In Germany, the autos industry has struggled to get to grips with the new emissions testing regulations, hampering industrial production and dragging significantly on growth. After a difficult fourth quarter of 2018, German auto production now looks to be picking back up (Exhibit 1), which could be a near-term boost to growth.
EXHIBIT 1: GERMANY NEW CAR REGISTRATIONS
% change year on year, three-month moving average
Today’s top questions
Why invest in alternative assets?
Finding income in a low yield environment
Are emerging market assets worth the volatility?
Is the flattening yield curve a sign of trouble ahead?
Europe at a crossroads: Recession or turnaround?
Picking the right team: Value or growth?
How should we prepare portfolios for the next downturn?
Visit the archive of questions and responses
This document is a general communication being provided for informational purposes only. It is educational in nature and not designed to be taken as advice or a recommendation for any specific investment product, strategy, plan feature or other purpose in any jurisdiction, nor is it a commitment from J.P. Morgan Asset Management or any of its subsidiaries to participate in any of the transactions mentioned herein. Any examples used are generic, hypothetical and for illustration purposes only. This material does not contain sufficient information to support an investment decision and it should not be relied upon by you in evaluating the merits of investing in any securities or products. In addition, users should make an independent assessment of the legal, regulatory, tax, credit, and accounting implications and determine, together with their own professional advisers, if any investment mentioned herein is believed to be suitable to their personal goals. Investors should ensure that they obtain all available relevant information before making any investment. Any forecasts, figures, opinions or investment techniques and strategies set out are for information purposes only, based on certain assumptions and current market conditions and are subject to change without prior notice. All information presented herein is considered to be accurate at the time of production, but no warranty of accuracy is given and no liability in respect of any error or omission is accepted. It should be noted that investment involves risks, the value of investments and the income from them may fluctuate in accordance with market conditions and taxation agreements and investors may not get back the full amount invested. Both past performance and yields is not a reliable indicator of current and future results.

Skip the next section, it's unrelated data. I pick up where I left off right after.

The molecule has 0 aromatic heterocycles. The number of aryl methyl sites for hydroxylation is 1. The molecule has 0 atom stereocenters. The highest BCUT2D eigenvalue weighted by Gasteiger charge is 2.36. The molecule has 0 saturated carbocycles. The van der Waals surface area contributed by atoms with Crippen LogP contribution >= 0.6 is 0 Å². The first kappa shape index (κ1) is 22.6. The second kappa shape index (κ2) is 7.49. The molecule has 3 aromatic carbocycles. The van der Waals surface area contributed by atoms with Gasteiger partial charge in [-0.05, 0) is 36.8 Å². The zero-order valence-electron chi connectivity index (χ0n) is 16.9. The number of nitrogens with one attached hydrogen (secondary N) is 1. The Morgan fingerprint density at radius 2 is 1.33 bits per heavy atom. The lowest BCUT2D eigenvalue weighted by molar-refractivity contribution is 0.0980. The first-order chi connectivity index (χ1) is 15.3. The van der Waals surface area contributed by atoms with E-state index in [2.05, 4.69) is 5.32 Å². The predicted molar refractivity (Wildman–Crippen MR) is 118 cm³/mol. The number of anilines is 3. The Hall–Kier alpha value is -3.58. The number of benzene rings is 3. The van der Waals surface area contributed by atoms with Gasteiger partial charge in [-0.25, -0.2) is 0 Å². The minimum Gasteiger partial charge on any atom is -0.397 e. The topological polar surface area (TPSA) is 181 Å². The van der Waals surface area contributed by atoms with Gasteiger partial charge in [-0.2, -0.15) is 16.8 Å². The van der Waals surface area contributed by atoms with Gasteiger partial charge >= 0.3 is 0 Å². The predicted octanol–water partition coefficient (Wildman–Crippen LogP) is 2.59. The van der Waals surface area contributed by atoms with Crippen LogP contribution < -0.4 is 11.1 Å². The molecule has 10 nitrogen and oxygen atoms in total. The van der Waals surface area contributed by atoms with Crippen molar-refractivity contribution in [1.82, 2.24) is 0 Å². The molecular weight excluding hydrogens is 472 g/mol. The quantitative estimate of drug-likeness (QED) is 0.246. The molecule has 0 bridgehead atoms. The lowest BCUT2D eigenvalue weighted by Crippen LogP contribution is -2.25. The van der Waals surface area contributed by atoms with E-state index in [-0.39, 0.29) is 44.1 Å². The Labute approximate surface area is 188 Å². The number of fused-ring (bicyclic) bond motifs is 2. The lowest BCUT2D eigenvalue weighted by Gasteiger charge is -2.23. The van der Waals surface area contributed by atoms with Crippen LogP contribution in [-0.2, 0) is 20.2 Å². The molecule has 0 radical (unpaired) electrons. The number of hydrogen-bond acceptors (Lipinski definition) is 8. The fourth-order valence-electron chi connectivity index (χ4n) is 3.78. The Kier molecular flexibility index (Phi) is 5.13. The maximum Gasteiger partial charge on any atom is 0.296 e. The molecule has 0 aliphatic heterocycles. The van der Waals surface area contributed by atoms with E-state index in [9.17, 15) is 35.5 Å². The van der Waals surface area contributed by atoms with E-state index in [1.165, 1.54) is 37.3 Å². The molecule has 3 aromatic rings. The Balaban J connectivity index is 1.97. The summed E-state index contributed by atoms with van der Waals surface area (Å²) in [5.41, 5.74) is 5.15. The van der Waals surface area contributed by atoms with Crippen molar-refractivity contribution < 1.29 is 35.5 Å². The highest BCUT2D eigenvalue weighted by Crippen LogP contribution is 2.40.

J.P. Morgan Asset Management is the brand for the asset management business of JPMorgan Chase & Co. and its affiliates worldwide. This communication is issued in the United Kingdom by JPMorgan Asset Management (UK) Limited, which is authorized and regulated by the Financial Conduct Authority, Registered in England No. 01161446. Registered address: 25 Bank Street, Canary Wharf, London E14 5JP.